Qualls v. Social Security Administration Commissioner

Filing 9

REPORT AND RECOMMENDATIONS re 1 Complaint filed by Roberta D. Qualls. Objections to R&R due by 3/18/2010. Signed by Honorable Barry A. Bryant on March 1, 2010. (lw)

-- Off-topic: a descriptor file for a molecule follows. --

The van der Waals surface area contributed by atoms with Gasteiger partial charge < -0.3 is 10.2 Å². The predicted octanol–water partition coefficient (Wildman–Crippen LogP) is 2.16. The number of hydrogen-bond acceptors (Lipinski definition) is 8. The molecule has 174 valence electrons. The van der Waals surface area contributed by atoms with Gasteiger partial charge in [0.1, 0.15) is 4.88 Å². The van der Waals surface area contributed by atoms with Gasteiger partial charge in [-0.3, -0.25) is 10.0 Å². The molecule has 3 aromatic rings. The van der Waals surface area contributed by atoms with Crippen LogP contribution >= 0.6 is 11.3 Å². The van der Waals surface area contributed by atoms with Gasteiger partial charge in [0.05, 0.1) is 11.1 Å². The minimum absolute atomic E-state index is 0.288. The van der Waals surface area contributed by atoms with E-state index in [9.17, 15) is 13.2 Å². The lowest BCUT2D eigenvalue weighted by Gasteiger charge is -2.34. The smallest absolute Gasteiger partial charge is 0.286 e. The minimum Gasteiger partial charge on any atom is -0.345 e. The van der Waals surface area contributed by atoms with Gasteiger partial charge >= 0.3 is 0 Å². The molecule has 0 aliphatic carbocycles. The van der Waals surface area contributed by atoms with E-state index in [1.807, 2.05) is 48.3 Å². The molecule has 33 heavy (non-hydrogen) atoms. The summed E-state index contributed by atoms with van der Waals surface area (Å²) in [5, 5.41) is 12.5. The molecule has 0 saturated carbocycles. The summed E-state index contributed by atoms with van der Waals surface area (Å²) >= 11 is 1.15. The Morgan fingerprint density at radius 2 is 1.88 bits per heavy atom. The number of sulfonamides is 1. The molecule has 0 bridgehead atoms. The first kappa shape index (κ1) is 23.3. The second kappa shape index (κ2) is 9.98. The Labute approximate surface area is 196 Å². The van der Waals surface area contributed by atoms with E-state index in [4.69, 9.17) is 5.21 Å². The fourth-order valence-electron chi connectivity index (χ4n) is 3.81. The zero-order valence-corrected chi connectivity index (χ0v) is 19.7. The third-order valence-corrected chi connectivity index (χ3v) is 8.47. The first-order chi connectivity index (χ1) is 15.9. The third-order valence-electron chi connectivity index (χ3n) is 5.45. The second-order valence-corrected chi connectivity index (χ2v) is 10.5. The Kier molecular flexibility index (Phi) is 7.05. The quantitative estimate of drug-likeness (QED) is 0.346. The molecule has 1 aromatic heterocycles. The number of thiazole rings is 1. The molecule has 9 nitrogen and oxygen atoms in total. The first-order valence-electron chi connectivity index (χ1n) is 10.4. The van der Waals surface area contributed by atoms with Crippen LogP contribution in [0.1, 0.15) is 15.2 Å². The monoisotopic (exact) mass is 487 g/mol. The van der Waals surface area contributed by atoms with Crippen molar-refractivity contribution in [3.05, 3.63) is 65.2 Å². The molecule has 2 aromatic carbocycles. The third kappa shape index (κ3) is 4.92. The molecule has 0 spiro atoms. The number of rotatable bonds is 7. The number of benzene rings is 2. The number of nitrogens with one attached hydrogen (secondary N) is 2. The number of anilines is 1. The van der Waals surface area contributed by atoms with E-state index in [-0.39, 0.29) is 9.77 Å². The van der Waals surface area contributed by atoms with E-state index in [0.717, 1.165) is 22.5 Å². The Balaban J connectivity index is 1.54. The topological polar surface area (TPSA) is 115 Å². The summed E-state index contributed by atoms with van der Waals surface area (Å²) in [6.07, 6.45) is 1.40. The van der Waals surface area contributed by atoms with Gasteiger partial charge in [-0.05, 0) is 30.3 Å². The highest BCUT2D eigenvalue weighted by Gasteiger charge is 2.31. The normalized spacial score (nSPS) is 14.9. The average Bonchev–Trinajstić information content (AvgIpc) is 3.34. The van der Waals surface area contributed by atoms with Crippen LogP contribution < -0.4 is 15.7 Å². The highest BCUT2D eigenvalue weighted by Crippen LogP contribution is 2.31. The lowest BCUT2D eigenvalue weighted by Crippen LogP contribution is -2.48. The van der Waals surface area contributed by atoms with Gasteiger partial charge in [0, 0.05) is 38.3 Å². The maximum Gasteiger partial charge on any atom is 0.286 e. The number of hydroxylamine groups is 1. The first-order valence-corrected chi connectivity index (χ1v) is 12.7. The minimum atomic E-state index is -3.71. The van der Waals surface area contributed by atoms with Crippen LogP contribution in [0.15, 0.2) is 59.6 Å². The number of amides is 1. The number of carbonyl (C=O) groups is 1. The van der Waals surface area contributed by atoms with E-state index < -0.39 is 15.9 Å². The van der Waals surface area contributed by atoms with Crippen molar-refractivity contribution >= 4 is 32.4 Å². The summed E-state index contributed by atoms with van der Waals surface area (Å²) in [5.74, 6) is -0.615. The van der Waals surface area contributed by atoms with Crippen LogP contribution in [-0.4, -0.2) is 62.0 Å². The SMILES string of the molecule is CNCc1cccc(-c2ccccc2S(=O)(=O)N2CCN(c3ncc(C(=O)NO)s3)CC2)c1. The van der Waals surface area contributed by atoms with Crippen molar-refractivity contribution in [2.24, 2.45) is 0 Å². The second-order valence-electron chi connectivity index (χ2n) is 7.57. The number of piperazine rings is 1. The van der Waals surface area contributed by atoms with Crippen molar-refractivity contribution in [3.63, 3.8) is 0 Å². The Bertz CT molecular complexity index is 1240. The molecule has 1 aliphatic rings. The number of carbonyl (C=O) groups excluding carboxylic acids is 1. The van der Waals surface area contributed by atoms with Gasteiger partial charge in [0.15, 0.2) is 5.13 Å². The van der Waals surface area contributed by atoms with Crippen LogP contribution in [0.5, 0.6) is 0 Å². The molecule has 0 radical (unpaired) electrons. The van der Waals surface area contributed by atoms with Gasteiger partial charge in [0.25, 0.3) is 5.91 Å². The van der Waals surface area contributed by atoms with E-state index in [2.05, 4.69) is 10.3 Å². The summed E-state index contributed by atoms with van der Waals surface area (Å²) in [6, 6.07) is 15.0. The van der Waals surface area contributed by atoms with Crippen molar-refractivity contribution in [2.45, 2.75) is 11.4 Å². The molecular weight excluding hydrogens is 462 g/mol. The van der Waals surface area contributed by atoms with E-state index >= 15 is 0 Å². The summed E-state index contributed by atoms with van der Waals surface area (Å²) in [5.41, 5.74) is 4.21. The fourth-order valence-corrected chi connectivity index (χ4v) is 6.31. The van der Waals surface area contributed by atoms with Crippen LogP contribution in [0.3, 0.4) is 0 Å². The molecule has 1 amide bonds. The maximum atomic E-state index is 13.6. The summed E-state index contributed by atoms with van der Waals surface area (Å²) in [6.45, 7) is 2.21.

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IN THE UNITED STATES DISTRICT COURT WESTERN DISTRICT OF ARKANSAS FORT SMITH DIVISION ROBERTA D. QUALLS vs. Civil No. 2:09-cv-02026 DEFENDANT PLAINTIFF MICHAEL J. ASTRUE Commissioner, Social Security Administration REPORT AND RECOMMENDATION OF THE UNITED STATES MAGISTRATE JUDGE Roberta D. Qualls ("Plaintiff") brings this action pursuant to 205(g) of Title II of the Social Security Act ("The Act"), 42 U.S.C. 405(g) (2006), seeking judicial review of a final decision of the Commissioner of the Social Security Administration ("SSA") denying her applications for Disability Insurance Benefits ("DIB") and Supplemental Security Income ("SSI") under Titles II and XVI of the Act. Pursuant to the provisions of 28 U.S.C. 636(b)(1) and (3) (2005), the Honorable Robert T. Dawson referred this case to the Honorable Barry A. Bryant for the purpose of making a report and recommendation. The Court, having reviewed the entire transcript and relevant briefing, recommends that the ALJ's determination be REVERSED AND REMANDED. 1. Background: Plaintiff protectively filed her applications for disability benefits on February 3, 2006. (Tr. 11, 37). Plaintiff alleged she was disabled due to fibromyalgia, "bowel movement problems," and ulcers. (Tr. 65). Plaintiff alleged an onset date of September 1, 2004. (Tr. 11). These applications were initially denied on April 10, 2006 and were denied again on reconsideration on August 22, 2006. (Tr. 35-36, 176-177). On September 1, 2006, Plaintiff requested an administrative hearing 1 on her applications. (Tr. 34). This hearing request as granted, and an administrative hearing was held on October 30, 2007 in Fort Smith, Arkansas. (Tr. 196-233). Plaintiff was present and was represented by counsel, Terry Diggs, at this hearing. See id. Plaintiff, Plaintiff's mother (Mary Higginbotham), and Vocational Expert ("VE") Sarah Moore testified at this hearing. See id. On March 20, 2008, the ALJ entered an unfavorable decision on Plaintiff's applications. (Tr. 11-18). In this decision, the ALJ determined Plaintiff met the insured status requirements of the Act through March 31, 2009. (Tr. 13, Finding 1). The ALJ determined Plaintiff had not engaged in Substantial Gainful Activity ("SGA") since September 1, 2004, her alleged onset date. (Tr. 13, Finding 2). The ALJ determined Plaintiff had the following severe impairments: myalgias, peptic ulcers, history of pulmonary embolism, dysthymia, and somatoform pain disorder. (Tr. 13, Finding 3). The ALJ also determined, however, that Plaintiff did not have an impairment or a combination of impairments that met or medically equaled one of the listed impairments in the Listings of Impairments in Appendix 1 to Subpart P of Regulations No. 4 ("Listings"). (Tr. 13, Finding 4). In this decision, the ALJ evaluated Plaintiff's subjective complaints and determined her Residual Functional Capacity ("RFC"). (Tr. 13-17). First, the ALJ evaluated Plaintiff's subjective complaints and found her claimed limitations were not entirely credible. See id. Second, the ALJ determined, based upon this review of her subjective complaints, the hearing testimony, and the evidence in the record, that Plaintiff retained the following RFC: After careful consideration of the entire record, the undersigned finds that the claimant has the residual functional capacity to lift and/or carry 10 pounds frequently, 20 pounds occasionally, and to stand and/or walk for a total of hours [sic.] in an 8hour workday with normal breaks. From a mental standpoint, she has mild limitations in the ability to understand and remember complex instructions, make judgments on simple work-related decisions, and interact appropriately with the public, supervisors, and co-workers. She has moderate limitations in the ability to carry out complex instructions, make judgments on complex work-related decisions, 2 and respond appropriately to usual work situations and changes in a routine work setting. Her GAF score of 55-60 supports these moderate symptoms or difficulty in social, occupational, or school functioning. (Tr. 13-14, Finding 5). It does not appear the ALJ referenced Plaintiff's age in his opinion. (Tr. 11-18). Based upon the social security records, Plaintiff was born on August 22, 1961 and was forty-six (46) on the date of the ALJ's decision. (Tr. 37). At that age, Plaintiff was classified as a "younger individual" under 20 C.F.R. 404.1563(c) (2008). See id. It also appears the ALJ did not discuss Plaintiff's educational level at either the administrative hearing (Tr. 196-233) or in his opinion (Tr. 11-18). The ALJ evaluated Plaintiff's Past Relevant Work ("PRW"). (Tr. 17-18). The VE testified at the administrative hearing regarding Plaintiff's PRW. (Tr. 230-231). Based upon her testimony, the ALJ found Plaintiff's PRW included work as a waitress (semi-skilled, light work). See id. After reviewing her RFC, the ALJ determined Plaintiff retained the ability to perform this PRW as a waitress. (Tr. 17-18, Finding 6). The ALJ then determined that because Plaintiff retained the RFC to perform her PRW, she had not been under a disability, as defined by the Act, from September 1, 2004 through the date of his decision or through March 20, 2008. (Tr. 18, Finding 17). On April 17, 2008, Plaintiff requested that the Appeals Council review the ALJ's decision. (Tr. 7). See 20 C.F.R. 404.968. On February 20, 2009, the Appeals Council declined to review the ALJ's decision. (Tr. 3-5). On March 19, 2009, Plaintiff filed the present appeal. (Doc. No. 1). Both parties have filed appeal briefs. (Doc. Nos. 7-8). This case is now ready for decision. 2. Applicable Law: In reviewing this case, this Court is required to determine whether the Commissioner's findings are supported by substantial evidence on the record as a whole. See 42 U.S.C. 405(g) 3 (2008); Ramirez v. Barnhart, 292 F.3d 576, 583 (8th Cir. 2002). Substantial evidence is less than a preponderance of the evidence, but it is enough that a reasonable mind would find it adequate to support the Commissioner's decision. See id.; Johnson v. Apfel, 240 F.3d 1145, 1147 (8th Cir. 2001). As long as there is substantial evidence in the record that supports the Commissioner's decision, the Court may not reverse it simply because substantial evidence exists in the record that would have supported a contrary outcome or because the Court would have decided the case differently. See Haley v. Massanari, 258 F.3d 742, 747 (8th Cir. 2001). If, after reviewing the record, it is possible to draw two inconsistent positions from the evidence and one of those positions represents the findings of the ALJ, the decision of the ALJ must be affirmed. See Young v. Apfel, 221 F.3d 1065, 1068 (8th Cir. 2000). It is well established that a claimant for Social Security disability benefits has the burden of proving his or her disability by establishing a physical or mental disability that lasted at least one year and that prevents him or her from engaging in any substantial gainful activity. See Cox v. Apfel, 160 F.3d 1203, 1206 (8th Cir. 1998); 42 U.S.C. 423(d)(1)(A), 1382c(a)(3)(A). The Act defines a "physical or mental impairment" as "an impairment that results from anatomical, physiological, or psychological abnormalities which are demonstrable by medically acceptable clinical and laboratory diagnostic techniques." 42 U.S.C. 423(d)(3), 1382(3)(c). A plaintiff must show that his or her disability, not simply his or her impairment, has lasted for at least twelve consecutive months. See 42 U.S.C. 423(d)(1)(A). To determine whether the adult claimant suffers from a disability, the Commissioner uses the familiar five-step sequential evaluation. He determines: (1) whether the claimant is presently engaged in a "substantial gainful activity"; (2) whether the claimant has a severe impairment that 4 significantly limits the claimant's physical or mental ability to perform basic work activities; (3) whether the claimant has an impairment that meets or equals a presumptively disabling impairment listed in the regulations (if so, the claimant is disabled without regard to age, education, and work experience); (4) whether the claimant has the Residual Functional Capacity (RFC) to perform his or her past relevant work; and (5) if the claimant cannot perform the past work, the burden shifts to the Commissioner to prove that there are other jobs in the national economy that the claimant can perform. See Cox, 160 F.3d at 1206; 20 C.F.R. 404.1520(a)-(f). The fact finder only considers the plaintiff's age, education, and work experience in light of his or her RFC if the final stage of this analysis is reached. See 20 C.F.R. 404.1520, 416.920 (2003). 3. Discussion: Plaintiff brings the present appeal claiming the ALJ's disability determination is not supported by substantial evidence in the record. (Doc. No. 7, Pages 6-9). In her appeal, Plaintiff raises one issue: whether the ALJ performed a proper Polaski analysis in evaluating her subjective complaints. See id. Plaintiff argues the ALJ chose to find she was not disabled "[d]espite her statements and those of her mother, and the corroborating medical evidence in the record." See id. In response, Defendant argues the ALJ properly considered, and discounted, Plaintiff's subjective complaints of pain. (Doc. No. 8, Pages 10-11). Defendant argues: "It is respectfully submitted that the ALJ discussed subjective factors such as medication, treatment, activities and other relevant factors throughout the body of his decision." See id. This Court has reviewed the transcript in this case and finds the ALJ did not perform a proper credibility evaluation as required by Polaski. In assessing the credibility of a claimant, the ALJ is required to examine and to apply the five factors from Polaski v. Heckler, 739 F.2d 1320 (8th Cir. 5 1984) or from 20 C.F.R. 404.1529 and 20 C.F.R. 416.929.1 See Shultz v. Astrue, 479 F.3d 979, 983 (2007). The factors to consider are as follows: (1) the claimant's daily activities; (2) the duration, frequency, and intensity of the pain; (3) the precipitating and aggravating factors; (4) the dosage, effectiveness, and side effects of medication; and (5) the functional restrictions. Polaski, 739 at 1322. See The factors must be analyzed and considered in light of the claimant's subjective complaints of pain. See id. The ALJ is not required to methodically discuss each factor as long as the ALJ acknowledges and examines these factors prior to discounting the claimant's subjective complaints. See Lowe v. Apfel, 226 F.3d 969, 971-72 (8th Cir. 2000). As long as the ALJ properly applies these five factors and gives several valid reasons for finding that the Plaintiff's subjective complaints are not entirely credible, the ALJ's credibility determination is entitled to deference. See id.; Cox v. Barnhart, 471 F.3d 902, 907 (8th Cir. 2006). The ALJ, however, cannot discount Plaintiff's subjective complaints "solely because the objective medical evidence does not fully support them [the subjective complaints]." Polaski, 739 F.2d at 1322. When discounting a claimant's complaint of pain, the ALJ must make a specific credibility determination, articulating the reasons for discrediting the testimony, addressing any inconsistencies, and discussing the Polaski factors. See Baker v. Apfel, 159 F.3d 1140, 1144 (8th Cir. 1998). The inability to work without some pain or discomfort is not a sufficient reason to find a Plaintiff disabled within the strict definition of the Act. The issue is not the existence of pain, but whether the pain a Plaintiff experiences precludes the performance of substantial gainful activity. Social Security Regulations 20 C.F.R. 404.1529 and 20 C.F.R. 416.929 require the analysis of two a d d itio n a l factors: (1) "treatment, other than medication, you receive or have received for relief of your pain or other s ym p to m s " and (2) "any measures you use or have used to relieve your pain or symptoms (e.g., lying flat on your b a c k , standing for 15 to 20 minutes every hour, sleeping on a board, etc.)." However, under Polaski and its progeny, th e Eighth Circuit has not yet required the analysis of these additional factors. See Shultz v. Astrue, 479 F.3d 979, 9 8 3 (2007). Thus, this Court will not require the analysis of these additional factors in this case. 1 6 See Thomas v. Sullivan, 928 F.2d 255, 259 (8th Cir. 1991). In the present action, the ALJ did not perform a proper analysis as required by Polaski. (Tr. 11-18). As an initial matter, the ALJ did not even cite to the Polaski case. (Tr. 14-17). While this omission alone does not justify a remand, the ALJ's failure to cite Polaski and the Polaski factors indicates he did not seriously consider those factors. See Schultz v. Astrue, 479 F.3d 979, 983 (8th Cir. 2007) (holding that citing to Polaski is the "preferred practice"). The ALJ's failure to take the requirements of Polaski seriously is further highlighted by his review of Plaintiff's subjective complaints. In his opinion, the ALJ provided a cursory review of Plaintiff's medical records, and then the ALJ discounted Plaintiff's subjective complaints for the following reasons: . . . two factors weigh against considering these allegations to be strong evidence in favor of finding the claimant disabled. First, allegedly limited daily activities cannot be objectively verified with any reasonable degree of certainty. Secondly, even if the claimant's daily activities are truly as limited as alleged, it is difficult to attribute that degree of limitation to the claimant's medical condition, as opposed to other reasons, in view of the evidence and other factors discussed in this decision. . . . (Tr. 17) (emphasis added). For his first reason, the ALJ essentially found Plaintiff's subjective complaints were not credible because they could not be objectively verified by the medical records. Such a finding is contrary to the requirements of Polaski, which expressly forbids basing a credibility determination upon objective medical evidence alone. See Polaski, 739 F.2d at 1322. Further, the ALJ's second reason for discounting Plaintiff's subjective complaints is nonsensical. (Tr. 17). The ALJ found Plaintiff's limitations may be attributed to "other reasons" apart from her "medical condition." However, while the ALJ stated Plaintiff's limitations may be attributed to "other reasons," he did not state the potential "other reasons" that may have caused Plaintiff to be so limited. (Tr. 14-18). 7 It is also unclear from the record what "other reasons" could exist. Accordingly, because both of these bases for discounting Plaintiff's subjective complaints are inadequate, the Polaski analysis was insufficient, and this case must be reversed and remanded so that the ALJ may further consider Plaintiff's subjective complaints and comply with Polaski.2 4. Conclusion: Based on the foregoing, the undersigned finds that the decision of the ALJ, denying benefits to Plaintiff, is not supported by substantial evidence in the record. Accordingly, this Court recommends this case be reversed and remanded. The parties have fourteen (14) days from receipt of this Report and Recommendation in which to file written objections pursuant to 28 U.S.C. 636(b)(1). The failure to file timely objections may result in waiver of the right to appeal questions of fact. The parties are reminded that objections must be both timely and specific to trigger de novo review by the district court. See Thompson v. Nix, 897 F.2d 356, 357 (8th Cir. 1990). ENTERED this 1st day of March, 2010. /s/ Barry A. Bryant HON. BARRY A. BRYANT U. S. MAGISTRATE JUDGE This remand is for the limited purpose of affording the ALJ the opportunity to comply with the r e q u ir e m e n ts of Polaski. This remand order should not be interpreted as an order directing the ALJ to award b e n e fits on remand. 2 8